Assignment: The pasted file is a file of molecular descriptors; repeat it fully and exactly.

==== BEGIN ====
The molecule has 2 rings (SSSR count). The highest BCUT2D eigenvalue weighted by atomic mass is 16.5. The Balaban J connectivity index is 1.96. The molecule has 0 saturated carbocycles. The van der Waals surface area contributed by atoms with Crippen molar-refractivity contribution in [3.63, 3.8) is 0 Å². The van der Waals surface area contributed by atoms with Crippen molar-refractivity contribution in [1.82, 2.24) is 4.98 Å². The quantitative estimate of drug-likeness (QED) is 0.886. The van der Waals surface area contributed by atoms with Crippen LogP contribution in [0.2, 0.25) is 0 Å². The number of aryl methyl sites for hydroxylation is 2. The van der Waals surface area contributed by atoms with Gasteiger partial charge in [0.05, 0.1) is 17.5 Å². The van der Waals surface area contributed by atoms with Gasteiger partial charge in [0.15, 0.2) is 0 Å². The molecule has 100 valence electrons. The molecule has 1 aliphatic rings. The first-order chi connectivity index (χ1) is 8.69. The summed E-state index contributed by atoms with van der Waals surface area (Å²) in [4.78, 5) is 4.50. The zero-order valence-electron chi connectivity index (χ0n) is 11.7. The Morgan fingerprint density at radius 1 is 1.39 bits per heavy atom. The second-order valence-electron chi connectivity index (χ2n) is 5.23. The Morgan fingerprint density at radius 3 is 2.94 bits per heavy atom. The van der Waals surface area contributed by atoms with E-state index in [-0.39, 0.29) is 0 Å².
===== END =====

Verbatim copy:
The molecule has 2 rings (SSSR count). The highest BCUT2D eigenvalue weighted by atomic mass is 16.5. The Balaban J connectivity index is 1.96. The molecule has 0 saturated carbocycles. The van der Waals surface area contributed by atoms with Crippen molar-refractivity contribution in [3.63, 3.8) is 0 Å². The van der Waals surface area contributed by atoms with Crippen molar-refractivity contribution in [1.82, 2.24) is 4.98 Å². The quantitative estimate of drug-likeness (QED) is 0.886. The van der Waals surface area contributed by atoms with Crippen LogP contribution in [0.2, 0.25) is 0 Å². The number of aryl methyl sites for hydroxylation is 2. The van der Waals surface area contributed by atoms with Gasteiger partial charge in [0.05, 0.1) is 17.5 Å². The van der Waals surface area contributed by atoms with Gasteiger partial charge in [0.15, 0.2) is 0 Å². The molecule has 100 valence electrons. The molecule has 1 aliphatic rings. The first-order chi connectivity index (χ1) is 8.69. The summed E-state index contributed by atoms with van der Waals surface area (Å²) in [4.78, 5) is 4.50. The zero-order valence-electron chi connectivity index (χ0n) is 11.7. The Morgan fingerprint density at radius 1 is 1.39 bits per heavy atom. The second-order valence-electron chi connectivity index (χ2n) is 5.23. The Morgan fingerprint density at radius 3 is 2.94 bits per heavy atom. The van der Waals surface area contributed by atoms with E-state index in [-0.39, 0.29) is 0 Å².